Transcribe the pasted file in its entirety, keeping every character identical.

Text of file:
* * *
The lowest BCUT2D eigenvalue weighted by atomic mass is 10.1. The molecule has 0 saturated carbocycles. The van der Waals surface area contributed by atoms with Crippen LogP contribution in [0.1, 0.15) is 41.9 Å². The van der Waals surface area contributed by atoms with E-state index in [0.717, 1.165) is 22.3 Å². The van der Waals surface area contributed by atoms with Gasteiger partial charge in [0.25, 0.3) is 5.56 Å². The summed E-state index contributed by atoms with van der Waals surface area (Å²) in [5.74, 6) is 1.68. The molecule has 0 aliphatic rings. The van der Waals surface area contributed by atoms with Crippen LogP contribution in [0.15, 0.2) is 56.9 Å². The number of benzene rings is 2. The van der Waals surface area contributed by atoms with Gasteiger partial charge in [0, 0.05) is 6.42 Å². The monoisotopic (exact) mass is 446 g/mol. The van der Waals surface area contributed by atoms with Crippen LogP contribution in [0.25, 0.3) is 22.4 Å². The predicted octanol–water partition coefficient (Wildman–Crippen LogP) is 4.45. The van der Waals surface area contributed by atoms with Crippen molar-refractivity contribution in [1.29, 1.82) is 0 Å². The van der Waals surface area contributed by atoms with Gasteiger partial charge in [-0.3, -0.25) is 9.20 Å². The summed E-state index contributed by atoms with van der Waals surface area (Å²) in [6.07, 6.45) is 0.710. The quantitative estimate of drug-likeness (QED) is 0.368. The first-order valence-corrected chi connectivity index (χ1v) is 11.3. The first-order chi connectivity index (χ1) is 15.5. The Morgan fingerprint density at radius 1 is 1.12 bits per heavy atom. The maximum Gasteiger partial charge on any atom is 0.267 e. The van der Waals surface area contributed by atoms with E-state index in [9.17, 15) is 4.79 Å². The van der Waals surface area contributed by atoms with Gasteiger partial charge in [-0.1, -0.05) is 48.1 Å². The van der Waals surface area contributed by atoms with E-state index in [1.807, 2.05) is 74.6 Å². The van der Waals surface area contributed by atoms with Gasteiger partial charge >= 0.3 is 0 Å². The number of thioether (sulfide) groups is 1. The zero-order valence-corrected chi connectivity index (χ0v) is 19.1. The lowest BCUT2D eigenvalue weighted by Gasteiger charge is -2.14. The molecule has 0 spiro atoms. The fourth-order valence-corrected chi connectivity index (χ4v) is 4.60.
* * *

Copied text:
The lowest BCUT2D eigenvalue weighted by atomic mass is 10.1. The molecule has 0 saturated carbocycles. The van der Waals surface area contributed by atoms with Crippen LogP contribution in [0.1, 0.15) is 41.9 Å². The van der Waals surface area contributed by atoms with E-state index in [0.717, 1.165) is 22.3 Å². The van der Waals surface area contributed by atoms with Gasteiger partial charge in [0.25, 0.3) is 5.56 Å². The summed E-state index contributed by atoms with van der Waals surface area (Å²) in [5.74, 6) is 1.68. The molecule has 0 aliphatic rings. The van der Waals surface area contributed by atoms with Crippen LogP contribution in [0.15, 0.2) is 56.9 Å². The number of benzene rings is 2. The van der Waals surface area contributed by atoms with Gasteiger partial charge in [0, 0.05) is 6.42 Å². The monoisotopic (exact) mass is 446 g/mol. The van der Waals surface area contributed by atoms with Crippen LogP contribution in [0.25, 0.3) is 22.4 Å². The predicted octanol–water partition coefficient (Wildman–Crippen LogP) is 4.45. The van der Waals surface area contributed by atoms with Crippen molar-refractivity contribution in [1.29, 1.82) is 0 Å². The van der Waals surface area contributed by atoms with Gasteiger partial charge in [-0.3, -0.25) is 9.20 Å². The summed E-state index contributed by atoms with van der Waals surface area (Å²) in [6.07, 6.45) is 0.710. The quantitative estimate of drug-likeness (QED) is 0.368. The first-order valence-corrected chi connectivity index (χ1v) is 11.3. The first-order chi connectivity index (χ1) is 15.5. The Morgan fingerprint density at radius 1 is 1.12 bits per heavy atom. The maximum Gasteiger partial charge on any atom is 0.267 e. The van der Waals surface area contributed by atoms with E-state index in [9.17, 15) is 4.79 Å². The van der Waals surface area contributed by atoms with Gasteiger partial charge in [-0.1, -0.05) is 48.1 Å². The van der Waals surface area contributed by atoms with E-state index in [1.807, 2.05) is 74.6 Å². The van der Waals surface area contributed by atoms with Gasteiger partial charge >= 0.3 is 0 Å². The number of thioether (sulfide) groups is 1. The zero-order valence-corrected chi connectivity index (χ0v) is 19.1. The lowest BCUT2D eigenvalue weighted by Gasteiger charge is -2.14. The molecule has 0 spiro atoms. The fourth-order valence-corrected chi connectivity index (χ4v) is 4.60.